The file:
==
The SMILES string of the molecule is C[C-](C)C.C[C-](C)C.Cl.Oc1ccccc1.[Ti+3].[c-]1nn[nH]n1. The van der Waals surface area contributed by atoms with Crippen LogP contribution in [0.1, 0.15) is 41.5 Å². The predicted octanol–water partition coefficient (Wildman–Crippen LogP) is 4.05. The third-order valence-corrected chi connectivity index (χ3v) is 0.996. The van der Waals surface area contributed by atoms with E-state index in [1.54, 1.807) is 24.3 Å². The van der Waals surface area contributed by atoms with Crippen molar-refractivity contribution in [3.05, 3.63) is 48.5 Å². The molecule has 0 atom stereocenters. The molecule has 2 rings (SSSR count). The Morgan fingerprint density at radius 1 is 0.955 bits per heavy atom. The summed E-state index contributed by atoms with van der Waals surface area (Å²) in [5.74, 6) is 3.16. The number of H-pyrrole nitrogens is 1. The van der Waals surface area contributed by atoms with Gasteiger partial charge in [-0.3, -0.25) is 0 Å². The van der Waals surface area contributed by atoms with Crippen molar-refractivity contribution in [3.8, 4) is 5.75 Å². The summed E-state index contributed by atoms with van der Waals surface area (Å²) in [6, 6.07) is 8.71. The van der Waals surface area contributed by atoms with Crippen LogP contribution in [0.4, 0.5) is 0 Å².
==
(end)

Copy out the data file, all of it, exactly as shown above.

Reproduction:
The SMILES string of the molecule is C[C-](C)C.C[C-](C)C.Cl.Oc1ccccc1.[Ti+3].[c-]1nn[nH]n1. The van der Waals surface area contributed by atoms with Crippen LogP contribution in [0.1, 0.15) is 41.5 Å². The predicted octanol–water partition coefficient (Wildman–Crippen LogP) is 4.05. The third-order valence-corrected chi connectivity index (χ3v) is 0.996. The van der Waals surface area contributed by atoms with E-state index in [1.54, 1.807) is 24.3 Å². The van der Waals surface area contributed by atoms with Crippen molar-refractivity contribution in [3.05, 3.63) is 48.5 Å². The molecule has 0 atom stereocenters. The molecule has 2 rings (SSSR count). The Morgan fingerprint density at radius 1 is 0.955 bits per heavy atom. The summed E-state index contributed by atoms with van der Waals surface area (Å²) in [5.74, 6) is 3.16. The number of H-pyrrole nitrogens is 1. The van der Waals surface area contributed by atoms with Gasteiger partial charge in [-0.3, -0.25) is 0 Å². The van der Waals surface area contributed by atoms with Crippen molar-refractivity contribution in [3.8, 4) is 5.75 Å². The summed E-state index contributed by atoms with van der Waals surface area (Å²) in [6, 6.07) is 8.71. The van der Waals surface area contributed by atoms with Crippen LogP contribution in [0.4, 0.5) is 0 Å².